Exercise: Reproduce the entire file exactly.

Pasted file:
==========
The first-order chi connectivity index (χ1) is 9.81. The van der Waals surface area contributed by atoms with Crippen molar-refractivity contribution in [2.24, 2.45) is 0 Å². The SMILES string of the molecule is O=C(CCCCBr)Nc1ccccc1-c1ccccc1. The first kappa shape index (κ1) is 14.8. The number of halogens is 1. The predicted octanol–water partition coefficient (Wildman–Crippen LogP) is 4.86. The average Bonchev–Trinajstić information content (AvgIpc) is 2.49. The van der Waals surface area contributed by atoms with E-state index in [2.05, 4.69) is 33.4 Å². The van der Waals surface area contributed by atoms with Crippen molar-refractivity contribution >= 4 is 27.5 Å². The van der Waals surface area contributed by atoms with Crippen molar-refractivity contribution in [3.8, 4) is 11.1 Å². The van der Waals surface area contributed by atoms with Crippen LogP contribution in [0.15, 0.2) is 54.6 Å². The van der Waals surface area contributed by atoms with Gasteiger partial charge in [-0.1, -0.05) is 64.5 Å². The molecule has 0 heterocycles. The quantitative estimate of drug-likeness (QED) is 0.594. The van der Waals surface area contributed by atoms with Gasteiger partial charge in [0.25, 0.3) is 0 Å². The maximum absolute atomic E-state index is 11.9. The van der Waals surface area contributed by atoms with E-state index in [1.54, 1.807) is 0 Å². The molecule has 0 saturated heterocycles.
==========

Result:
The first-order chi connectivity index (χ1) is 9.81. The van der Waals surface area contributed by atoms with Crippen molar-refractivity contribution in [2.24, 2.45) is 0 Å². The SMILES string of the molecule is O=C(CCCCBr)Nc1ccccc1-c1ccccc1. The first kappa shape index (κ1) is 14.8. The number of halogens is 1. The predicted octanol–water partition coefficient (Wildman–Crippen LogP) is 4.86. The average Bonchev–Trinajstić information content (AvgIpc) is 2.49. The van der Waals surface area contributed by atoms with E-state index in [2.05, 4.69) is 33.4 Å². The van der Waals surface area contributed by atoms with Crippen molar-refractivity contribution >= 4 is 27.5 Å². The van der Waals surface area contributed by atoms with Crippen molar-refractivity contribution in [3.8, 4) is 11.1 Å². The van der Waals surface area contributed by atoms with Crippen LogP contribution in [0.15, 0.2) is 54.6 Å². The van der Waals surface area contributed by atoms with Gasteiger partial charge in [-0.1, -0.05) is 64.5 Å². The molecule has 0 heterocycles. The quantitative estimate of drug-likeness (QED) is 0.594. The van der Waals surface area contributed by atoms with Gasteiger partial charge in [0.25, 0.3) is 0 Å². The maximum absolute atomic E-state index is 11.9. The van der Waals surface area contributed by atoms with E-state index in [1.54, 1.807) is 0 Å². The molecule has 0 saturated heterocycles.